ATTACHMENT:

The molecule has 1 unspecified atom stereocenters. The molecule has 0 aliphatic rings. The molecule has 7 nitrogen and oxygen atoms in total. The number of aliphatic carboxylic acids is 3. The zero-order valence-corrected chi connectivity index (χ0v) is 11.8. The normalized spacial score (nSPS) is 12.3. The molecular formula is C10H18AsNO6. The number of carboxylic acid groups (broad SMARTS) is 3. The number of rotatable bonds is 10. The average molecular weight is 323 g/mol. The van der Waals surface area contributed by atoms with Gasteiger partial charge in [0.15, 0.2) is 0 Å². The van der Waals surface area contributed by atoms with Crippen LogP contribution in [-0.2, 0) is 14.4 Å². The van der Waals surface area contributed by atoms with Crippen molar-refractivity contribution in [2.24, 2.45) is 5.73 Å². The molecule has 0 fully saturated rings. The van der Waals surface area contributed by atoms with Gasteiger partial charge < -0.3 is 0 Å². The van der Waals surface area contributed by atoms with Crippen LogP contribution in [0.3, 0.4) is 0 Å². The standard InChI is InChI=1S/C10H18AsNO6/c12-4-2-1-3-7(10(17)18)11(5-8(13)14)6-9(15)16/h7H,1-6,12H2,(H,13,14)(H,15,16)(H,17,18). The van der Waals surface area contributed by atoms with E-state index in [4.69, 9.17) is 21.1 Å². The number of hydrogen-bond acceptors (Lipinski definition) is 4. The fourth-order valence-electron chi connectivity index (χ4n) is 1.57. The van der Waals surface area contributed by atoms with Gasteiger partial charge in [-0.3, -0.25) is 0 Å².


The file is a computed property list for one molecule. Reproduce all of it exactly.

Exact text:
The molecule has 1 unspecified atom stereocenters. The molecule has 0 aliphatic rings. The molecule has 7 nitrogen and oxygen atoms in total. The number of aliphatic carboxylic acids is 3. The zero-order valence-corrected chi connectivity index (χ0v) is 11.8. The normalized spacial score (nSPS) is 12.3. The molecular formula is C10H18AsNO6. The number of carboxylic acid groups (broad SMARTS) is 3. The number of rotatable bonds is 10. The average molecular weight is 323 g/mol. The van der Waals surface area contributed by atoms with Gasteiger partial charge in [0.15, 0.2) is 0 Å². The van der Waals surface area contributed by atoms with Crippen LogP contribution in [-0.2, 0) is 14.4 Å². The van der Waals surface area contributed by atoms with Crippen molar-refractivity contribution in [2.24, 2.45) is 5.73 Å². The molecule has 0 fully saturated rings. The van der Waals surface area contributed by atoms with Gasteiger partial charge < -0.3 is 0 Å². The van der Waals surface area contributed by atoms with Crippen LogP contribution in [0.3, 0.4) is 0 Å². The standard InChI is InChI=1S/C10H18AsNO6/c12-4-2-1-3-7(10(17)18)11(5-8(13)14)6-9(15)16/h7H,1-6,12H2,(H,13,14)(H,15,16)(H,17,18). The van der Waals surface area contributed by atoms with E-state index in [4.69, 9.17) is 21.1 Å². The number of hydrogen-bond acceptors (Lipinski definition) is 4. The fourth-order valence-electron chi connectivity index (χ4n) is 1.57. The van der Waals surface area contributed by atoms with Gasteiger partial charge in [-0.3, -0.25) is 0 Å².